What is “the fifth risk,” the title of the latest book by Michael Lewis? The short answer is “program management,” or “the risk a society runs when it falls into the habit of responding to long-term risks with short-term solutions.”

Lewis adds: “’Program management’ is the existential threat that you never really imagine as a risk. … It is the innovation that never occurs, and the knowledge that is never created, because you have ceased to lay the groundwork for it. It is what you never learned that might have saved you.”

Any surprise that Lewis cites as an example “the ceding of technical and scientific leadership to China”? That prospect gets to the core of the current trade battle between the Trump White House and Chinese leaders. For all the talk about trade deficits and surpluses, this involves two powerhouses vying for the competitive edge in areas such as artificial intelligence, semiconductors, biotech and quantum computing.

President Trump and team aren’t just demanding that China broaden access to its markets, or stop stealing intellectual property, or quit extorting technology transfers. They want the Chinese to alter the structure of their economic system by giving up the big subsidies they route to key industries.

Will the president’s tariffs prove leverage enough? Better to have enlisted American trading partners to exert what the president seems to like — maximum pressure. Or stuck with the Trans-Pacific Partnership, designed, in part, to isolate China. It is hard to imagine the Chinese conceding on something so fundamental.

Which is why trade experts have been talking lately about the need for “constructive ambiguity,” language that sees both sides achieving gains with each saving face, all with the understanding that other rounds will follow. That would end the hardship faced by many due to the tariffs, especially American farmers and manufacturers. Its also sustains the idea of value in a relationship between two countries that account for 40 percent of global output.

For that relationship to work, China must comply with the rules to which it agreed upon entering the global trading system. Yet the concern here isn’t just Chinese practices. Let’s be straight about the role of Americans, especially in this part of the country, where we have fallen into “the habit of responding to long-term risks with short-term solutions,” or practically no response at all.

For how long has the narrative circulated about the vanishing path from high school to the factory and a secure place in the middle class? Decades. Yet Ohio and other states still struggle with how to match training to the jobs available in the new economy.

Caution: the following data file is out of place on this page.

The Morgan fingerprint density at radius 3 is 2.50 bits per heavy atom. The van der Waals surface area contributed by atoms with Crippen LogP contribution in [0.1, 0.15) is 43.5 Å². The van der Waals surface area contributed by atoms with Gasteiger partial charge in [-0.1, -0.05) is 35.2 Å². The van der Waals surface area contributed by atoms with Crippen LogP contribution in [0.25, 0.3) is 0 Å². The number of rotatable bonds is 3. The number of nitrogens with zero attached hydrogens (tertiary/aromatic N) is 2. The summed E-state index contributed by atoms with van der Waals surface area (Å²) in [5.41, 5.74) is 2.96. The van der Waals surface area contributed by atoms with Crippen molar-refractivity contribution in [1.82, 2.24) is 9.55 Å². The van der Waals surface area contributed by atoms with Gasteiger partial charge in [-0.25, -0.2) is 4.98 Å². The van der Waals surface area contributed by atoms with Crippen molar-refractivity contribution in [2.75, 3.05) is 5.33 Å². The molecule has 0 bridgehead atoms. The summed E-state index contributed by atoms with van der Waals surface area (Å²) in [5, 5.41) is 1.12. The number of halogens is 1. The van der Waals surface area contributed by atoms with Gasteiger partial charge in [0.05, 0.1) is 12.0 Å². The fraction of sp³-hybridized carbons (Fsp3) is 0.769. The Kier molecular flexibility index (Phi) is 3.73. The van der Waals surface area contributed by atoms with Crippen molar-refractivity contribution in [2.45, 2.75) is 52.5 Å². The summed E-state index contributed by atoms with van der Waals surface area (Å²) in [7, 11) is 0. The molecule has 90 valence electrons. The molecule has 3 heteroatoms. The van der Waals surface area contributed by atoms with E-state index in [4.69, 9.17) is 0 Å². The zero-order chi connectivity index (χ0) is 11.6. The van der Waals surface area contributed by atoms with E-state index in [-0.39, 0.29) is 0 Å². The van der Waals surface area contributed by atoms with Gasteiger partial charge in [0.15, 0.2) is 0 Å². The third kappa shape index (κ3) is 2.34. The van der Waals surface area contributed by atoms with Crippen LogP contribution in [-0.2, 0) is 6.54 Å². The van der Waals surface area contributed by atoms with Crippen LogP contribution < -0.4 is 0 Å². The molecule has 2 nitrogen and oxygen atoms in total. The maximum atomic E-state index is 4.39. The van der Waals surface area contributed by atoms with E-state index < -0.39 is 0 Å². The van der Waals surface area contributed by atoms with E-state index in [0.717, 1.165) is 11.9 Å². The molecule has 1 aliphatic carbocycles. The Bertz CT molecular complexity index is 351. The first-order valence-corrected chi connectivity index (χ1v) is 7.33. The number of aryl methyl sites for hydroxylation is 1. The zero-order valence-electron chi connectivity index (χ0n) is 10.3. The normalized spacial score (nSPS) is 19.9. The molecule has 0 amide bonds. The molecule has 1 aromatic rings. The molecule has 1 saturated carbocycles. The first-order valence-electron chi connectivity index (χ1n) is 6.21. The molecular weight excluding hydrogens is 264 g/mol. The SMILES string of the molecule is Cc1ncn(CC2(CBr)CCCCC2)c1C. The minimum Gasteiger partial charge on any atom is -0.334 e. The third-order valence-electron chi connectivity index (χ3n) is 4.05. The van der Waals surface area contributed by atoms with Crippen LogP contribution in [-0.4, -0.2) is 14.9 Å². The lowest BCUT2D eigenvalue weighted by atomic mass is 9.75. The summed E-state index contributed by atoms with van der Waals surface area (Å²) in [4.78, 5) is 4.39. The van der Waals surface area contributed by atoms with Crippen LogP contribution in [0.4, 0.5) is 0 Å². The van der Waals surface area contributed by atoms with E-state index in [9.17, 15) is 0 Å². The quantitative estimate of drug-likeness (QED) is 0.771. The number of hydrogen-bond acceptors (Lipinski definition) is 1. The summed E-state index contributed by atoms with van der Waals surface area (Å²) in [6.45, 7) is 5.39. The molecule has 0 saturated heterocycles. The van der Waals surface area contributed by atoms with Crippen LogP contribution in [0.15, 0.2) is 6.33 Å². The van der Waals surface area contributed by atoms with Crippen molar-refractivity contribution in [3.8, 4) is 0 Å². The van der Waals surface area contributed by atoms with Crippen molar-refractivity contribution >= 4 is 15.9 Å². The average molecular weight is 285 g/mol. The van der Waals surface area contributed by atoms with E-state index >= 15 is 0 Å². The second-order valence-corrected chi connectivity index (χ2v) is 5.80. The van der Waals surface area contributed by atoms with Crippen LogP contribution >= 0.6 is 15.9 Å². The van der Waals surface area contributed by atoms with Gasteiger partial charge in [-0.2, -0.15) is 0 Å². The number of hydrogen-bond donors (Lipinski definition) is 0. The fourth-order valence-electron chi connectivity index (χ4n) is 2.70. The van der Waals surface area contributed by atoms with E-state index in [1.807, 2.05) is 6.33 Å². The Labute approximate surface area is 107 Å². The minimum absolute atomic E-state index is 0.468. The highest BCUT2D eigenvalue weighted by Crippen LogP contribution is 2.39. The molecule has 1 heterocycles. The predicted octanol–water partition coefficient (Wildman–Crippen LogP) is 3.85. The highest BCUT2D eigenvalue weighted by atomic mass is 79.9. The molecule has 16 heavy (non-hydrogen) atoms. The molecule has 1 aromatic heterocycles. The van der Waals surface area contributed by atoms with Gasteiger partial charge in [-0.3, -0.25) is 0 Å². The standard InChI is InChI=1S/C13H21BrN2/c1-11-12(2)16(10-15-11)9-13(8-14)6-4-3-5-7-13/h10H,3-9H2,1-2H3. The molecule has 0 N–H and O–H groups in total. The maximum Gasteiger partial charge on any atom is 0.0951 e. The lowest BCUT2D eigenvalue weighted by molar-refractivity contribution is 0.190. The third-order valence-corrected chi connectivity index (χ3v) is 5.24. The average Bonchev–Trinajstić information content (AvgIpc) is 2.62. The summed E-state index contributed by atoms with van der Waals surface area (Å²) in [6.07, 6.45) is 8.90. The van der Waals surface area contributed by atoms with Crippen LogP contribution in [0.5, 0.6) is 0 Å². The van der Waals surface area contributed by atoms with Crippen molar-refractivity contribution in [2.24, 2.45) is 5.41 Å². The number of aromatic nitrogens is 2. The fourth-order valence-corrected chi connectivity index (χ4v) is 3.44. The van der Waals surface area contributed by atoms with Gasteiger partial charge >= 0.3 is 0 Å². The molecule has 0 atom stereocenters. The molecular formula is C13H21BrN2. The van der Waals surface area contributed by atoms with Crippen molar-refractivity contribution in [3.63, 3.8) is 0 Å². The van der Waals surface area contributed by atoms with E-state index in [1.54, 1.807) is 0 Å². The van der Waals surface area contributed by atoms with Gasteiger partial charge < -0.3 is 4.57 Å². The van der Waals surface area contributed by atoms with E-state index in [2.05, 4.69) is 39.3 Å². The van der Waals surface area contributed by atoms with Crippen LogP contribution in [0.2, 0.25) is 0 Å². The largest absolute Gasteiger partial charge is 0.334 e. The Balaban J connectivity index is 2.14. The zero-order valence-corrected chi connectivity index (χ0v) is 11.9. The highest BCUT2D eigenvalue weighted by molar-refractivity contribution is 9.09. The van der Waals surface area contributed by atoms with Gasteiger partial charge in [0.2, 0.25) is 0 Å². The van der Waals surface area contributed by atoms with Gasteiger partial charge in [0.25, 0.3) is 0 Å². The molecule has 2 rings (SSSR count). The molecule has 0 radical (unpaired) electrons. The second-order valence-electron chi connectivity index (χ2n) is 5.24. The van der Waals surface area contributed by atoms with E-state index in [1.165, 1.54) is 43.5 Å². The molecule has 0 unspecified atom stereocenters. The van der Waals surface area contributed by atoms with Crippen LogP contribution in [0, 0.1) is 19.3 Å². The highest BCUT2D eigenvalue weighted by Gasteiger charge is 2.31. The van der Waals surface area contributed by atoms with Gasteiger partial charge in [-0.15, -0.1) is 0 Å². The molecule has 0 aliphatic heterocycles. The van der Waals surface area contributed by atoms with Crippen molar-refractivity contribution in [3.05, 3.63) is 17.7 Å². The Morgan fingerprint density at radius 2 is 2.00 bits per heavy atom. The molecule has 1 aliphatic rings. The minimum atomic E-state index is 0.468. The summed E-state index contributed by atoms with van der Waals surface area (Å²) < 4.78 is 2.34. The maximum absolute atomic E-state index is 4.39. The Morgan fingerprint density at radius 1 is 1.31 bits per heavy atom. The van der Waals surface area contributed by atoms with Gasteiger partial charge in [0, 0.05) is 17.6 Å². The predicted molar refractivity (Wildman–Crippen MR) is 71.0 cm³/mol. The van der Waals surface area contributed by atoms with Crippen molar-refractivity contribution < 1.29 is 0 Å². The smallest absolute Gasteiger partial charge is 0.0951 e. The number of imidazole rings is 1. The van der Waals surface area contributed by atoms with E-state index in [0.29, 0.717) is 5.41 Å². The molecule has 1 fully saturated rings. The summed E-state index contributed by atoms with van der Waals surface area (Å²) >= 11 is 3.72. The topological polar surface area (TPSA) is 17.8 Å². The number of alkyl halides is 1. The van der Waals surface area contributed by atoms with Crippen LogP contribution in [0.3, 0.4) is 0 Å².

Practically everyone agrees that education is crucial to competitiveness and a higher quality of life. Yet for two decades, Ohio has failed to repair its school-funding formula, despite a court order. Its higher education system long has lacked adequate investment.

After World War II, the United States funded more than two-thirds of annual global research and development. Today, the country funds roughly one-quarter, with just single digits directed to non-defense work, say, clean energy. Close to home, Kent State University and the University of Akron could do much more to enhance their collective R&D clout. UA and the city have missed opportunities to deliver on “biomaterials.”

Many small cities and towns have suffered from the loss of manufacturing operations, due more to automation than trade. Yet the state doesn’t have anything close to a comprehensive plan for improving their prospects, research showing their problems mirror those of urban cores. Neither the state nor the federal government has made a real effort at devising something like wage insurance for workers facing a rocky transition.

In a way, such neglect fueled desperation, and resulted in Trump.

The PBS program Frontline recently reported in “Trump’s Trade War” that the Chinese were emboldened in the wake of the 2008 Wall Street calamity. They realized Americans weren’t as formidable as they thought. The Great Recession was, in part, a reflection of how we failed to prepare for the next new thing, letting down our regulatory guard.

Now the Chinese have more grand ambitions. It isn’t enough to pressure them to play by the rules. We’ve got to do more over here laying the groundwork to meet the strategic risk.

 

Douglas is the Beacon Journal/Ohio.com editorial page editor. He can be reached at mdouglas@thebeaconjournal.com.